The city Housing Authority won’t be able to meet its promised Aug. 31 deadline to clean out rats and other vermin from more than 70,000 public housing apartments, THE CITY has learned.
Most of these apartments are plagued by the ubiquitous New York City rats who preside in burrows dug around — and sometimes even inside — city Housing Authority buildings.
Under an agreement with the federal government reached in January, NYCHA promised in writing to identify the scope of the pest problem by Aug. 1 — and then rid all vermin within 30 days.
In a statement to THE CITY, NYCHA management confirmed it won’t make its deadline. A key stumbling block: The agency is required to hire hundreds more workers trained to properly do clean-ups using what are known as “integrated pest management” (IPM) practices.
When Mayor Bill de Blasio sealed the deal with the U.S. Department of Housing & Urban Development on Jan. 28, NYCHA had promised it would have the IPM-trained workers in place by Aug. 1 and get the job done in a month.
On Wednesday, NYCHA General Manager Vito Mustaciuolo told THE CITY, “HUD and the federal monitor are aware of the progress NYCHA has made to date, and of the work still required for us to meet the Integrated Pest Management requirements detailed in the agreement.”
NYCHA acknowledged that the agreement requires a significant increase in staffing for extermination, maintenance and other skilled trades workers to meet the 30-day goal.
HUD and the federal monitor are now working with the Housing Authority to adjust the schedule and the pest eradication plan.
‘They Ran the Squirrels Out’
That was not great news at NYCHA’s Carey Gardens in Coney Island, where tenants Wednesday described their unwelcome furry neighbors brazenly emerging from underground fortresses like clockwork every evening as the sun begins to set.
“They coming out five, 10 at a time. At night, don’t even come outside,” said tenant Deeanna Clark, 55. “They ran the squirrels out.”
Rat burrow holes pock the ground next to a ramp leading to a daycare center, and the rodents often frolic outside the management office. Clark said sometimes she phones the office instead visiting.
“When I do have to go in there, I have two sets of keys and I shake, shake, shake until I get in,” she added.
The rat challenge emerged last week in a report by Bart Schwartz, the federal monitor appointed to oversee the authority, The document highlighted NYCHA’s failure effort to meet many of the obligations under the agreement the city’s agreement with the feds.
NYCHA had promised that by Aug. 1 it would provide “targeted relief” to any apartment where there’d been more than one pest infestation complaint within the last 12 months, along with adjacent units. The authority also said it would cure these infestations and fix underlying issues, such as holes in walls or leaks that enable vermin to invade living spaces, by Sept. 1.
In his report, the monitor made clear he didn’t expect NYCHA to meet its deadline.
In April 2018, de Blasio announced a “Watch Out Rats!” program to eradicate the critters from a select 10 housing developments. But the monitor’s investigators found developments not on the mayor’s list were struggling with rat hordes.
The report described a nightmarish situation at the Washington Houses in East Harlem, where compactors had been shut down and garbage stacked up in chutes to the 14th floor. Rats tenants described as “the size of cats” worked their way to the top of the trash heap and infiltrated hallways and apartments.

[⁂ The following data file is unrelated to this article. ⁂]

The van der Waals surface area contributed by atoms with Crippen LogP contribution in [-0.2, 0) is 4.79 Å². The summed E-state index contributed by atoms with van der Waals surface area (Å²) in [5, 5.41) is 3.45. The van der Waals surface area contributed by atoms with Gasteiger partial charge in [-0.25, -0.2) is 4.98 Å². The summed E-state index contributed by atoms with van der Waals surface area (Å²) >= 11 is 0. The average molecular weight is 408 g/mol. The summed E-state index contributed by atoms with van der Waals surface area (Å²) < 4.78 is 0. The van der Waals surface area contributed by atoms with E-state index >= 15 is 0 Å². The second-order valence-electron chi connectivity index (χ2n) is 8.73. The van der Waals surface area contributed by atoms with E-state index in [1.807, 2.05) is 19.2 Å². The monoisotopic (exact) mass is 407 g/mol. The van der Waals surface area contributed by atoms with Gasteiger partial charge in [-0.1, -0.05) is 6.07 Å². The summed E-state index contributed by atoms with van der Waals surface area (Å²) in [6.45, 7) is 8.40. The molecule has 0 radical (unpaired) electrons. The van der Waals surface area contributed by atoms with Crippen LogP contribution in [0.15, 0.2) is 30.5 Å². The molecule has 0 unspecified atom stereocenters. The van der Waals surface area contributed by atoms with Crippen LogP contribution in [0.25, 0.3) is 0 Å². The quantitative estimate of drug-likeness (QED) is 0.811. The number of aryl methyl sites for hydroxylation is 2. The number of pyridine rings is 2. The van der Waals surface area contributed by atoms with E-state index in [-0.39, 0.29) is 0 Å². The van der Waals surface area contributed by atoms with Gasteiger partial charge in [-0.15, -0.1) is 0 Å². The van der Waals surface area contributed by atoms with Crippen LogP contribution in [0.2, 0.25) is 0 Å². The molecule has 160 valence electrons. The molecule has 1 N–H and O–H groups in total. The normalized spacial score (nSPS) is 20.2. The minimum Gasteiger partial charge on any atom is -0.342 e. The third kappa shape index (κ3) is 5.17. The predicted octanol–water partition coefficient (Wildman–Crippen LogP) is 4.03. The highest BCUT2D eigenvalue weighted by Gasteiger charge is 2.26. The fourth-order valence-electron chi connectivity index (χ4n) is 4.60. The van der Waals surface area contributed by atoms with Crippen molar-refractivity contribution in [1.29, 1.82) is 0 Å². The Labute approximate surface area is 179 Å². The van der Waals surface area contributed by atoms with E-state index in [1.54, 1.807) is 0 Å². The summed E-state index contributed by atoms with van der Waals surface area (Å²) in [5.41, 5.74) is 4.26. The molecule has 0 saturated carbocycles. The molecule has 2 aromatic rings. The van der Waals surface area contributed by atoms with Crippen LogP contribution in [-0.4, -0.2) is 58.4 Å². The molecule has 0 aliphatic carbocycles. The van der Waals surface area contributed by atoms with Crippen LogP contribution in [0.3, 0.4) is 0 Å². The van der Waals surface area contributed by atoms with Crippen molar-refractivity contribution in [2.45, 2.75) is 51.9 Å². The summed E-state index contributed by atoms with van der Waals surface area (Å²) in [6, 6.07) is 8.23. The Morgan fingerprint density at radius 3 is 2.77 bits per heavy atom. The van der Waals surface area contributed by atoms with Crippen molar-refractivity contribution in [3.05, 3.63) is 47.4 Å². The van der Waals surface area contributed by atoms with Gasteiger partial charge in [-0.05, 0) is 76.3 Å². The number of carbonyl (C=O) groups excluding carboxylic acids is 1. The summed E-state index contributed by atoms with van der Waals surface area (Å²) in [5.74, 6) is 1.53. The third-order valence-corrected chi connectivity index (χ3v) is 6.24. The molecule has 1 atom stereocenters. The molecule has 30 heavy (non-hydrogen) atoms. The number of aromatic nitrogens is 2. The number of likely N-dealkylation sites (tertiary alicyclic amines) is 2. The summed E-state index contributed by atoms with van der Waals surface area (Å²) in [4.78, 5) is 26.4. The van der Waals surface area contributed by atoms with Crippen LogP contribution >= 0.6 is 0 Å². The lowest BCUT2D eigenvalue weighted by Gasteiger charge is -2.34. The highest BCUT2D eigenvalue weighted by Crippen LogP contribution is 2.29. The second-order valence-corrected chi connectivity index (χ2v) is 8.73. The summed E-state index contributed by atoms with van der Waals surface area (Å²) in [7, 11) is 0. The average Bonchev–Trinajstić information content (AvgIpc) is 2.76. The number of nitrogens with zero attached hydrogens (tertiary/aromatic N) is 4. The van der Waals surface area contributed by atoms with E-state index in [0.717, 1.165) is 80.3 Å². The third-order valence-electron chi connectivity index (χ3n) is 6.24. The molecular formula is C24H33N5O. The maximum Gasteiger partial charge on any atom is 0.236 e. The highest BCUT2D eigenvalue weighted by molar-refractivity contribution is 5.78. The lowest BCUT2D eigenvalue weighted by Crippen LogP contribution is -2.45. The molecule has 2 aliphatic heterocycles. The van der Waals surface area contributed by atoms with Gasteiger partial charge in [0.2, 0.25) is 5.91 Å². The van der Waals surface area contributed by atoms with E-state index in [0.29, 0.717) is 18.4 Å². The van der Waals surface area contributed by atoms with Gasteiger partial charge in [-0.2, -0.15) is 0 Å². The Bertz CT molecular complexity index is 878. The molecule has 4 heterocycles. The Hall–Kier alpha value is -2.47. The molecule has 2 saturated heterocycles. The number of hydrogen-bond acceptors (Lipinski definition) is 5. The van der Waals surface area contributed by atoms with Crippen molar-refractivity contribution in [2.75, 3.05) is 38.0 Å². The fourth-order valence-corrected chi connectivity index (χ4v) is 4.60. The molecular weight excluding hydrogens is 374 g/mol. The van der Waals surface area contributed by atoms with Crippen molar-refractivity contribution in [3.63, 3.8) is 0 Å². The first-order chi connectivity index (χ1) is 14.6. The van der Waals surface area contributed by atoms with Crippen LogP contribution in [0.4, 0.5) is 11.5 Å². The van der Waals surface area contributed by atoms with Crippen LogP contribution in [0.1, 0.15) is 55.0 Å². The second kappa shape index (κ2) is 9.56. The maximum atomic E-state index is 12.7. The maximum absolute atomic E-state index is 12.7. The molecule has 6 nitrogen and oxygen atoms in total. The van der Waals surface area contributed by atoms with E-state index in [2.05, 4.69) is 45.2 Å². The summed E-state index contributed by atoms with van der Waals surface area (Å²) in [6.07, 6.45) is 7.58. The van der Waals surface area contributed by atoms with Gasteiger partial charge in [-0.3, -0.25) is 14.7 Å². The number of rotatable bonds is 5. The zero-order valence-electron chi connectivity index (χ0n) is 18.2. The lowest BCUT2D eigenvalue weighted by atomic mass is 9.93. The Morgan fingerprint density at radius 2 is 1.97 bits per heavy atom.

The monitor provided NYCHA with his findings July 17. On July 19, de Blasio announced an expansion of his rat crackdown to 60 more NYCHA developments — including the Washington Houses.
Hundreds of More Staff Needed
The scope of the problem is enormous. At the monitor’s request, NYCHA determined that 71,394 apartments with pest infestations needed to be targeted, including 18,225 primary impacted units and 53,169 adjacent units.
The authority currently employs 108 exterminators, but believes it needs 961 to get the job done.
Meanwhile, NYCHA employs not a single trained pest inspector to ensure the clean-up is actually effective — and not just a quick fix that moves the rat families from one building to another, according to the monitor.
The city Health Department says the lack of a pest inspector is a “fundamental practice deficiency,” according to the monitor’s report. Health Department pest inspectors, known as public health sanitarians, have found most NYCHA exterminators aren’t properly trained on spotting the scope of infestations.
Health Department officials told the monitor that NYCHA exterminators appear to play down the problem by inflating the rat count before extermination — then undercounting the remaining population “in order to show their own success.”
NYCHA also now concedes it doesn’t have the staff to address underlying issues that cause or exacerbate pest problems, such as patching holes in walls and plugging leaks.
The agency found it needs an additional 364 painters, 207 carpenters, 187 plasterers, 187 plaster helpers, 75 plumbers, 75 plumbers helpers, eight bricklayers, eight masons helpers, 639 maintenance staff and seven caretakers to do the necessary work.
Mustaciuolo told THE CITY a pilot program began in June and officials have begun moving to hire “IPM contractors as well as independent inspectors to develop the pest population baselines.”
He did not provide a new deadline for when all of this would be accomplished.
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